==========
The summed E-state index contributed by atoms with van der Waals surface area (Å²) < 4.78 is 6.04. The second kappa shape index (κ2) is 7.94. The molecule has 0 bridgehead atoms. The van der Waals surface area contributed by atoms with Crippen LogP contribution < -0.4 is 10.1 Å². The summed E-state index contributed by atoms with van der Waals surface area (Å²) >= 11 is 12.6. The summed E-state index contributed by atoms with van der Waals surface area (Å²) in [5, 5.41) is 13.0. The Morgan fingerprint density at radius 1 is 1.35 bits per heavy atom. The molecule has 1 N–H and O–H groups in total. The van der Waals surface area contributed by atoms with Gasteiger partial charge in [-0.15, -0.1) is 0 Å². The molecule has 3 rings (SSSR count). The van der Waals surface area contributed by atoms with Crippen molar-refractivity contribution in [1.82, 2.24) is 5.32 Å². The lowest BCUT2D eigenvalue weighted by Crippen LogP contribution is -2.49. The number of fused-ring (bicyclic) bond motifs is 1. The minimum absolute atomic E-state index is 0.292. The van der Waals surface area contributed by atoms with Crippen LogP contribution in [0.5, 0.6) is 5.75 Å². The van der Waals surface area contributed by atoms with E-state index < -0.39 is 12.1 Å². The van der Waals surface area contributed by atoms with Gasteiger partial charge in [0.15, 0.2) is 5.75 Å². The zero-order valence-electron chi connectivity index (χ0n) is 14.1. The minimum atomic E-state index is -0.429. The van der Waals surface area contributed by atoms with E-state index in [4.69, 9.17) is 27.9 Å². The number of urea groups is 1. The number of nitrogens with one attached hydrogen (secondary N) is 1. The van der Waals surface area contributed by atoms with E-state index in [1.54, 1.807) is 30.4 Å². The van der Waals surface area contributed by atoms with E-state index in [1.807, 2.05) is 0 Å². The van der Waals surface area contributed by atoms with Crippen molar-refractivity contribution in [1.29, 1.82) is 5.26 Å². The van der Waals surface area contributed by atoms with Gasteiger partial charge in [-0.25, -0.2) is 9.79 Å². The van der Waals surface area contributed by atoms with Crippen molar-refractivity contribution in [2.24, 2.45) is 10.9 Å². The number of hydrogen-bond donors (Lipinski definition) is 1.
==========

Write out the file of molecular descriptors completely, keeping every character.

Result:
The summed E-state index contributed by atoms with van der Waals surface area (Å²) < 4.78 is 6.04. The second kappa shape index (κ2) is 7.94. The molecule has 0 bridgehead atoms. The van der Waals surface area contributed by atoms with Crippen LogP contribution < -0.4 is 10.1 Å². The summed E-state index contributed by atoms with van der Waals surface area (Å²) >= 11 is 12.6. The summed E-state index contributed by atoms with van der Waals surface area (Å²) in [5, 5.41) is 13.0. The Morgan fingerprint density at radius 1 is 1.35 bits per heavy atom. The molecule has 1 N–H and O–H groups in total. The van der Waals surface area contributed by atoms with Gasteiger partial charge in [-0.15, -0.1) is 0 Å². The molecule has 3 rings (SSSR count). The van der Waals surface area contributed by atoms with Crippen molar-refractivity contribution in [1.82, 2.24) is 5.32 Å². The lowest BCUT2D eigenvalue weighted by Crippen LogP contribution is -2.49. The number of fused-ring (bicyclic) bond motifs is 1. The minimum absolute atomic E-state index is 0.292. The van der Waals surface area contributed by atoms with Crippen LogP contribution in [0.5, 0.6) is 5.75 Å². The van der Waals surface area contributed by atoms with E-state index < -0.39 is 12.1 Å². The van der Waals surface area contributed by atoms with Gasteiger partial charge in [0.15, 0.2) is 5.75 Å². The zero-order valence-electron chi connectivity index (χ0n) is 14.1. The minimum atomic E-state index is -0.429. The van der Waals surface area contributed by atoms with E-state index in [4.69, 9.17) is 27.9 Å². The number of urea groups is 1. The number of nitrogens with one attached hydrogen (secondary N) is 1. The van der Waals surface area contributed by atoms with E-state index in [1.54, 1.807) is 30.4 Å². The van der Waals surface area contributed by atoms with E-state index in [1.807, 2.05) is 0 Å². The van der Waals surface area contributed by atoms with Crippen molar-refractivity contribution in [1.29, 1.82) is 5.26 Å². The van der Waals surface area contributed by atoms with Gasteiger partial charge in [-0.25, -0.2) is 9.79 Å². The van der Waals surface area contributed by atoms with Crippen molar-refractivity contribution in [2.24, 2.45) is 10.9 Å². The number of hydrogen-bond donors (Lipinski definition) is 1.